–Pick a Winner–
The revised version of S. 515 has introduced provisions that will serve to preclude the instituting or maintaining of an inter partes review or post-grant review proceeding under certain circumstances. These circumstances are set forth in proposed changes to §§ 315 and 325 in title 35 of the United States Code.
§§ 315 and 325 provide that an inter partes review or post-grant review may not be instituted or maintained if the petitioner or real party in interest has filed a civil action challenging the validity of a claim of the patent. In other words, you cannot file a Declaratory Judgment and seek to prove invalidity at the USPTO at the same time. Moreover, an inter partes review or post-grant review may not be instituted if the petition requesting the proceeding is filed more than 3 months after the date on which the petitioner, real party in interest, or his privy is required to respond to a civil action alleging infringement of the patent. Thus, you cannot answer a complaint for infringement and then seek to prove invalidity at the USPTO at the same time; you must file at the earliest possible time before answering. Thus, the new post grant provisions are really designed to be alternatives to litigation, not after thoughts after losing at trial. If filed before an Answer, and the PTO can finish within the 12-18 month time frame as promised, perhaps a stay of litigation may become even more commonplace (ITC withstanding).
Inter Partes Review or Post Grant Review, Not Both
A Post-Grant review may not be initiated if the petition is filed outside of the first 9 months after the grant of the original patent. Likewise, Inter Partes review cannot be filed until after the initial 9 month period for Post-Grant Review. These prohibitions do not reset upon filing of a reissue, unless the claims are broadened.
The petitioner in an inter partes review or post-grant review, or his real party in interest or privy, may not request or maintain a proceeding before the Office with respect to a claim on any ground that the petitioner raised or reasonably could have raised during an inter partes review or post-grant review of the claim that resulted in a final written PTAB decision under 318(a) or 328(a). The petitioner in an inter partes review or post-grant review, or his real party interest or privy, may not assert in a civil action arising in whole or in part under section 1338 of title 28 or a proceeding before the International Trade Commission that a claim in a patent is invalid on any ground that the petitioner (1) raised or reasonably could have raised during an inter partes review of the claim that resulted in a final PTAB decision under 318(a), or (2) raised during a post-grant review that resulted in a final PTAB decision under 328(a).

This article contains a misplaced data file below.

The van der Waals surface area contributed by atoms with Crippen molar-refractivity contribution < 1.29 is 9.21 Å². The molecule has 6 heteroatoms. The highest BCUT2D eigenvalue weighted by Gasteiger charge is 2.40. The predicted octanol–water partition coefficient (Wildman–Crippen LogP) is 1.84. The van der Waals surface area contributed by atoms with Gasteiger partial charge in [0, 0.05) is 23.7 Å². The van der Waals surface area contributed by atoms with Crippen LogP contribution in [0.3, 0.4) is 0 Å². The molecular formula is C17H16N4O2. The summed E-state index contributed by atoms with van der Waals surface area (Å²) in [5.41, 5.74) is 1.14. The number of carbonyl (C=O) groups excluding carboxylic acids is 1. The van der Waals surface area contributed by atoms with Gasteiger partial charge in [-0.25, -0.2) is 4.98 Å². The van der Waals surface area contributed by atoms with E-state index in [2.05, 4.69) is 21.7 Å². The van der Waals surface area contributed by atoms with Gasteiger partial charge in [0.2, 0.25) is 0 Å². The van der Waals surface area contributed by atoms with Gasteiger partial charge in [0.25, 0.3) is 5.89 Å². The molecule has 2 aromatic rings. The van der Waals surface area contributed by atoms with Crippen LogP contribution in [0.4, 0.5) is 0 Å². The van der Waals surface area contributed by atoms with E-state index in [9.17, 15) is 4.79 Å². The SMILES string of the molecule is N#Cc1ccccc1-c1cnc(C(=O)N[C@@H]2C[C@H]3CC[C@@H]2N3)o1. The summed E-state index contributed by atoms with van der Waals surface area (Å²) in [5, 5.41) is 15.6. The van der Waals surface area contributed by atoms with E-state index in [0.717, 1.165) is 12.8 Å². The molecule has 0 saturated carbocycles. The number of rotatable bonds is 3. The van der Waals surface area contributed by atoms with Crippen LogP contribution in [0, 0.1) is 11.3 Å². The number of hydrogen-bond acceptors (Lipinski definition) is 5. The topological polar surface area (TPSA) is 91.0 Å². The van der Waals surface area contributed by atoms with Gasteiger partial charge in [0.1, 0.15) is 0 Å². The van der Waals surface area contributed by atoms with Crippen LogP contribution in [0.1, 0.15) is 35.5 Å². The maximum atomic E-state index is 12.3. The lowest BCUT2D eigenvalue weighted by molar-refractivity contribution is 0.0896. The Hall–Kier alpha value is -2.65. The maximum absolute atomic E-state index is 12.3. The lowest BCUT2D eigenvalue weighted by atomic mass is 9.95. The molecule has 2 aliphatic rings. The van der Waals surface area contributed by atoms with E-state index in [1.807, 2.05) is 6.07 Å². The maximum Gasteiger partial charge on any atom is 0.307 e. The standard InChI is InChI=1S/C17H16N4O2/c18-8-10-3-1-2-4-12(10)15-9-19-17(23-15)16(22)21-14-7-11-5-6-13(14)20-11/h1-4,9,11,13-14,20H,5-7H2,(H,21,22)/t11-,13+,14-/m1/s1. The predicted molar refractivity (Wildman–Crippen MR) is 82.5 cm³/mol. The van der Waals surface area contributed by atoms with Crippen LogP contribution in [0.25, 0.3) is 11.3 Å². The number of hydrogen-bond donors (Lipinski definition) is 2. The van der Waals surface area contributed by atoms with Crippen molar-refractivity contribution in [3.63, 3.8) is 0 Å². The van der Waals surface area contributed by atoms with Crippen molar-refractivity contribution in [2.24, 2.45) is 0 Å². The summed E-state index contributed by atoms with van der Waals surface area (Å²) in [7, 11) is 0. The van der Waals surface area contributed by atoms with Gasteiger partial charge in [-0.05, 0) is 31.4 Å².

These changes to S. 515 provide greater balance between the interests of patent owners and third party challengers. The patent owners will need to defend their patents on one less battle ground, while new opportunities are provided to third party challengers to attack granted patents in the USPTO on any patentability condition.
Assuming S.515 Were Passed in Present Form, Where Would this Leave Patent Litigation?
While patent reexamination is quite commonplace as a defensive tactic today, the new proceedings will introduce significant uncertainty, at least in the short term.
With the standards for invalidity being slightly higher in the proposals for Inter Partes Review and Post Grant Review, relative to current reexamination standards, it remains to be seen whether or not the new options would be equally embraced over traditional litigation. To be sure, it would seem logical that either Inter Partes Review or Post Grant Review be attempted prior to defending against a patent in court, for cost savings and differences in burdens of proof alone. Yet there is a significant amount of uncertainty with regard to the USPTO being able to successfully pull off such a significant undertaking, and able to conclude the proceedings within 12-18 months as required by statute. Likewise, with the condensed time line and expanded discovery options proposed, it is unclear whether or not the cost savings will be at all significant as compared to the district court.
Certainly the ITC has proven that a highly contentious and technical administrative proceeding can be effectively processed and concluded within a short time frame. Of course, the cost of conducting an ITC proceeding is very significant. Further, if the USPTO stumbles out of the gate, doubt may dissuade the public from embracing the new options. One need only look back at how patent reexamination was viewed prior to the creation of the CRU to appreciate the potential for creating prejudice in the public.
Questions on implementation that need answering include:
-How can the BPAI, currently handling a backlog of roughly 20,000 appeals be quickly and effectively transformed to handle these proceedings as a Patent Trial and Appeal Board? (Does it make sense to give a terminally ill patient a face lift?)
-Where is the horsepower coming from for the PTAB, new hires?
-How is the USPTO going to fund the staff necessary to handle the seeming expansion of the Board and accelerated scheduling?
-What will become of the expertise and procedural knowledge built up in the CRU?
With the Congress leaving much of the implementation details to the Director, the USPTO may be faced with a monumental task should this legislation pass.